I was recently offered the opportunity to attend a course on giving seminars and training adult learners. My husband looked at me with exasperation when I told him about it, "What do you need to do that course for?" he said.
Obviously he was concerned that the limited time I had at my disposal was going to be further limited (more realistically he was wondering how this was going to impact on HIS life)! Me being me signed up anyway. I was informed that I would be examined at the end of the course. The means by which we would be examined would be primarily through a Skills Demonstration. For this I would have to prepare a 30 minute demonstration to present to my peers and the examiner.
For weeks I toyed with various ideas on what to talk about. It seems easy at the start as there are plenty of things that I could chat about - talking has never been a problem for me as some of you may have gathered but when you have to narrow it down and try to pick something that will interest a very diverse group of adults it's quite tricky. Members of my group ranged from a family therapist to an offshore electrician that works on oil rigs etc! Not to mention the electricians, carpenters and computer specialists. Anyway I eventually decided on 'Colour Psychology & the Colour Wheel'.
"How original Ciarda" you might say rolling your eyes. Yes I know but it was a case of any port in a storm! So I hauled out the painting gear and with the help of my 4 year old and the hindrance of my 8 month old I set to work on creating a life size colour wheel.
It was during my preparation for the demonstration that I started thinking about all the uses of a colour wheel. I remember coming across one when I was studying and thinking, "Well here's a bit of useless appendage!" - What an ignoramus I was! This simple little contraption must be a designers' best friend when it comes to colour!
I still refer to 'the wheel' when I am stuck for ideas on what colours to use or how best to use a combination of colours in a client's home. Take for example a complimentary scheme like purple and gold. This scheme works exceptionally well in living rooms when you want a break from the more traditional red and gold. The other complimentary scheme that shows its' face in just about every fabric colour way or wallpaper design is the red and green combination - simply put, every floral design in which red blooms are a feature, the green of the leaves completes the duo.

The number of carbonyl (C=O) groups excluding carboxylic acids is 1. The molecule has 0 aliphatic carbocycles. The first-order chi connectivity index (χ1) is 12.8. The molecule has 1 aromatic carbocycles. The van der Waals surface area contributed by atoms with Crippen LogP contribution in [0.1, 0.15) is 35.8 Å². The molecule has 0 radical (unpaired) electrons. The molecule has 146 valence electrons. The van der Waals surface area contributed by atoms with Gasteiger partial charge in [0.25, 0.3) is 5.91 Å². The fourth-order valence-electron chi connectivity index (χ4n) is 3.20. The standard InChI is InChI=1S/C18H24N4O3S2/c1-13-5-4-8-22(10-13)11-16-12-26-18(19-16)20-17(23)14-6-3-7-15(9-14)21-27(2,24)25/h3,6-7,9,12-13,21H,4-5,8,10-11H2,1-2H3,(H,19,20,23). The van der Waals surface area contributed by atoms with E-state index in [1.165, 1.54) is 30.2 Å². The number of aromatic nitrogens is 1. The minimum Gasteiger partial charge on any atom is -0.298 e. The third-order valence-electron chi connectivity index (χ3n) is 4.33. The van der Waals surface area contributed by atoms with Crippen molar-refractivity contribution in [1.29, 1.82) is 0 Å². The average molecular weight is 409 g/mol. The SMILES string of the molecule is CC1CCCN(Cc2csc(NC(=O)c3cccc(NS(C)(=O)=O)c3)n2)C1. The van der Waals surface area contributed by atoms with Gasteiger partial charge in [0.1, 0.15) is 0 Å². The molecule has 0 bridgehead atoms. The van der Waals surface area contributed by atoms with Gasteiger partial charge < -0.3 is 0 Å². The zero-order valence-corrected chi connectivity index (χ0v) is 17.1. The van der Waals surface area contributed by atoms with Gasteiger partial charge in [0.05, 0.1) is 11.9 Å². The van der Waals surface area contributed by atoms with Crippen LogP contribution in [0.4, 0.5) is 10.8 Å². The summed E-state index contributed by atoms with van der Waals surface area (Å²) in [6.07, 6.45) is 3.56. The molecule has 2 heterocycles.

The analogous scheme is one of my favourites. Take for example the subtle colour and tonal differences between greens and blues which melt into a harmonious colour pot that can create a cool, calm atmosphere in even the most turbulent of arenas. This would also include a broad spectrum of colour combinations such as blues through to purple and including a bit of red. To best use this colour combination you would have your 'key colour as purple for example and then introduce elements of blue and red in areas such as accessories or art work depending on the design. The combinations are endless and the possibilities mind blowing.
Finally the triadic colour scheme is somewhat risqué! This very dramatic colour scheme requires a dominant colour such as red with accent colours from the blue and yellow spectrum. I have always found this very bright and cheerful scheme to be energizing and especially suitable in children's areas such as playrooms and crèche facilities. Burger King was so enamoured with the psychological benefits of this scheme that they opted to use it as their logo!
The moral of the article is to refresh one's mind of the benefits of the colour wheel and to be reminded of its usefulness. Don't wait as I did to stumble across it by accident when clearing out the attic!